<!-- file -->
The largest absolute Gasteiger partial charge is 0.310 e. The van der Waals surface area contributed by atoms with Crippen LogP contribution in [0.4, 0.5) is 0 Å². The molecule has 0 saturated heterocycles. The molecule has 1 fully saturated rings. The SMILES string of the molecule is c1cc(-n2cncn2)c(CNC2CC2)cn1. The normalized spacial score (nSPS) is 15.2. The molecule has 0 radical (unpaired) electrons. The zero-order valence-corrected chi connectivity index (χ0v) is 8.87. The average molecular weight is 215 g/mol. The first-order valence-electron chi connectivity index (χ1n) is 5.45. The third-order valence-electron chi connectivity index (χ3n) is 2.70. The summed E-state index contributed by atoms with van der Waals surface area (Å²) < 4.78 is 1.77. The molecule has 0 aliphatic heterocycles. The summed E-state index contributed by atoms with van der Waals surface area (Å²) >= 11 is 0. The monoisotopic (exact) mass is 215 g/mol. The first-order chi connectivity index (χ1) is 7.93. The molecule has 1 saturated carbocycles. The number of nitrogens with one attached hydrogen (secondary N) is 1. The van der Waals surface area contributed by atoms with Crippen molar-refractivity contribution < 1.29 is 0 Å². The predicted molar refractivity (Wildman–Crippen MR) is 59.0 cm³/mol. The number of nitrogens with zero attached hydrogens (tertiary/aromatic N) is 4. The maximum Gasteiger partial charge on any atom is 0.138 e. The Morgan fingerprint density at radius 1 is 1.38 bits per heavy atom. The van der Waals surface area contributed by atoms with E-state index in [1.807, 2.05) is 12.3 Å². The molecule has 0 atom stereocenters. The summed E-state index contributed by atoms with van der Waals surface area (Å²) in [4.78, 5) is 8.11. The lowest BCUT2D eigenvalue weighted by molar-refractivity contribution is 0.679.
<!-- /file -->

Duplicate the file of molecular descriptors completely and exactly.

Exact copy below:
The largest absolute Gasteiger partial charge is 0.310 e. The van der Waals surface area contributed by atoms with Crippen LogP contribution in [0.4, 0.5) is 0 Å². The molecule has 0 saturated heterocycles. The molecule has 1 fully saturated rings. The SMILES string of the molecule is c1cc(-n2cncn2)c(CNC2CC2)cn1. The normalized spacial score (nSPS) is 15.2. The molecule has 0 radical (unpaired) electrons. The zero-order valence-corrected chi connectivity index (χ0v) is 8.87. The average molecular weight is 215 g/mol. The first-order valence-electron chi connectivity index (χ1n) is 5.45. The third-order valence-electron chi connectivity index (χ3n) is 2.70. The summed E-state index contributed by atoms with van der Waals surface area (Å²) < 4.78 is 1.77. The molecule has 0 aliphatic heterocycles. The summed E-state index contributed by atoms with van der Waals surface area (Å²) >= 11 is 0. The monoisotopic (exact) mass is 215 g/mol. The first-order chi connectivity index (χ1) is 7.93. The molecule has 1 saturated carbocycles. The number of nitrogens with one attached hydrogen (secondary N) is 1. The van der Waals surface area contributed by atoms with Crippen molar-refractivity contribution < 1.29 is 0 Å². The predicted molar refractivity (Wildman–Crippen MR) is 59.0 cm³/mol. The number of nitrogens with zero attached hydrogens (tertiary/aromatic N) is 4. The maximum Gasteiger partial charge on any atom is 0.138 e. The Morgan fingerprint density at radius 1 is 1.38 bits per heavy atom. The van der Waals surface area contributed by atoms with E-state index in [1.807, 2.05) is 12.3 Å². The molecule has 0 atom stereocenters. The summed E-state index contributed by atoms with van der Waals surface area (Å²) in [4.78, 5) is 8.11. The lowest BCUT2D eigenvalue weighted by molar-refractivity contribution is 0.679.